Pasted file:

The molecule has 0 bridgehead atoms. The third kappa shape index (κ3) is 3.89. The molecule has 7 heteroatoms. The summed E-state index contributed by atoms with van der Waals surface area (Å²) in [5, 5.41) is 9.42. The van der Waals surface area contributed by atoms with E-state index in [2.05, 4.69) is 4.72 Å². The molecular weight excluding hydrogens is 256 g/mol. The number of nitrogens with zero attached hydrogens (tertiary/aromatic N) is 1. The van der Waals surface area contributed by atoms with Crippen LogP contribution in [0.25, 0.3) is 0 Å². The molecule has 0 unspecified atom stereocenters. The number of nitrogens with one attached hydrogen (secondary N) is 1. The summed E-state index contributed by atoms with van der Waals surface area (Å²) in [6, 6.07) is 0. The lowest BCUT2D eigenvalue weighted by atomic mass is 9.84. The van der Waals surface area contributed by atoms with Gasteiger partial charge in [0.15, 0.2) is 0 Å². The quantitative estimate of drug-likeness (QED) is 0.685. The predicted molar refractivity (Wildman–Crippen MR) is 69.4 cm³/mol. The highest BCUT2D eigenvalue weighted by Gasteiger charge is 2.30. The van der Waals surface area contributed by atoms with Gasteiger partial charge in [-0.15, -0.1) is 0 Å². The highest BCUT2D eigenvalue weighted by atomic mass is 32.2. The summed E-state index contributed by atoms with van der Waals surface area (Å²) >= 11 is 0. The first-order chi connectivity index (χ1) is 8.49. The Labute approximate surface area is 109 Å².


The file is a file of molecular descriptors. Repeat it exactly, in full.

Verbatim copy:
The molecule has 0 bridgehead atoms. The third kappa shape index (κ3) is 3.89. The molecule has 7 heteroatoms. The summed E-state index contributed by atoms with van der Waals surface area (Å²) in [5, 5.41) is 9.42. The van der Waals surface area contributed by atoms with E-state index in [2.05, 4.69) is 4.72 Å². The molecular weight excluding hydrogens is 256 g/mol. The number of nitrogens with zero attached hydrogens (tertiary/aromatic N) is 1. The van der Waals surface area contributed by atoms with Crippen LogP contribution in [0.25, 0.3) is 0 Å². The molecule has 0 unspecified atom stereocenters. The number of nitrogens with one attached hydrogen (secondary N) is 1. The summed E-state index contributed by atoms with van der Waals surface area (Å²) in [6, 6.07) is 0. The lowest BCUT2D eigenvalue weighted by atomic mass is 9.84. The van der Waals surface area contributed by atoms with Gasteiger partial charge in [0.15, 0.2) is 0 Å². The quantitative estimate of drug-likeness (QED) is 0.685. The predicted molar refractivity (Wildman–Crippen MR) is 69.4 cm³/mol. The highest BCUT2D eigenvalue weighted by Gasteiger charge is 2.30. The van der Waals surface area contributed by atoms with Gasteiger partial charge in [-0.15, -0.1) is 0 Å². The highest BCUT2D eigenvalue weighted by atomic mass is 32.2. The summed E-state index contributed by atoms with van der Waals surface area (Å²) >= 11 is 0. The first-order chi connectivity index (χ1) is 8.49. The Labute approximate surface area is 109 Å².